Captain Collier’s revenue squad has come at a most inopportune time for the villagers. Dymchurch happens to be heavily laden with undeclared French wine and brandy just now, and there’s only so long Blyss and his fellows can keep up the giant shell game whereby they prevent Collier from discovering it. But at the same time, the captain’s presence in the village makes it very risky to ship that contraband out. Furthermore, although Collier doesn’t realize it yet, he’s holding two very powerful advantages. First, among his crew is one of the few people alive who can pierce Clegg’s disguise— the man he left to die on that island during the prologue. True, he can’t speak, and I’m sure he never learned to read or write, but Collier can’t fail to notice that the former pirate goes apeshit every time he encounters Dr. Blyss. Secondly, Clegg had a daughter, unbeknownst to most of the world, whom he placed in the care of Mr. Rash upon coming to Dymchurch in his new identity. Now that Imogene (Yvonne Romain, from Circus of Horrors and Devil Doll) is all grown up, Rash would like very much to revise the terms of their relationship, if you follow me, but she’s in love with Harry Cobtree instead. When Collier finds evidence linking Harry to the smugglers, and has him arrested, it creates an obvious incentive for Rash to turn on his comrades in crime. The smugglers have a hidden advantage of their own, however. Sailors, as everyone knows, are a superstitious lot, and Blyss and his people can count on the support of the Marsh Phantoms in their tax-evasion efforts.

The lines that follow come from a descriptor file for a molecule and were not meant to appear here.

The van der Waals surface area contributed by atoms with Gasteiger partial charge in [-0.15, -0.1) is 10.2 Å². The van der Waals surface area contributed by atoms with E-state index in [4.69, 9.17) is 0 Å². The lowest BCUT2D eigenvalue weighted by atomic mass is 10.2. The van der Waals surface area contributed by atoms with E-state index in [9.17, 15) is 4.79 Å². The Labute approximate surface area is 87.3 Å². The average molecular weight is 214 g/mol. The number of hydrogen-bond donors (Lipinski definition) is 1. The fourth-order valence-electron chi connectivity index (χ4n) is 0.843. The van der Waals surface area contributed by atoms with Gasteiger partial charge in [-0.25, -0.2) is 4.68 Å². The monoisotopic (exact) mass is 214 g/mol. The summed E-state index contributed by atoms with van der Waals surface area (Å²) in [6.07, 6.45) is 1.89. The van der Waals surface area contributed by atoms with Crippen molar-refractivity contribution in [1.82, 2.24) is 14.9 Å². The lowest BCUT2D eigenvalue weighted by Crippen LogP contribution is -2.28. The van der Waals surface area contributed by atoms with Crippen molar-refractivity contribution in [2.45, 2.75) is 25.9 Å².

So as you can see, this is not your typical pirate movie, for reasons well beyond repeating The Pirates of Blood River’s trick of spending virtually all of its time on land. (Do note, however, that unlike its predecessor, this movie does at least have a pirate ship in it, even if that ship is never seen again after the second scene.) Most conspicuously, there’s the business of the Marsh Phantoms. They’re not real ghosts, naturally, but that actually ties Night Creatures even more securely to the gothic tradition, in which criminals posing as specters are one of the oldest and most well-worn tropes. For that matter, it also links Night Creatures to the ignoble lineage of The Ghost Train, which is again a pretty far cry from Errol Flynn territory. The intriguing difference between those traditions and the way the phony ghost business is handled here is that in this film, it’s the good guys who are dressing up as spooks to scare people away from their illegal activities. Indeed, the only other movies I can think of to make a similar role reversal (apart, obviously, from the previous interpretation of Dr. Syn) are London After Midnight and its remake, Mark of the Vampire— and the imposter vampires in those films were tryin to expose criminals. Even odder, though, is what the specific nature of those illegalities means for Night Creatures. The people of Dymchurch aren’t just smugglers, after all. They’re booze smugglers. And Captain Collier isn’t just a law-enforcement agent, either. He’s out to enforce the laws levying excise taxes on the importation, transport, and sale of alcoholic beverages. You’ve seen that setup before somewhere, haven’t you? In other, mostly later, movies that have nothing whatsoever to do with piracy in the classical sense? That’s right— Night Creatures is the incognito British uncle of the American moonshiner movie! It’s a sedentary Smokey and the Bandit with a drier sense of humor and more tri-corner hats!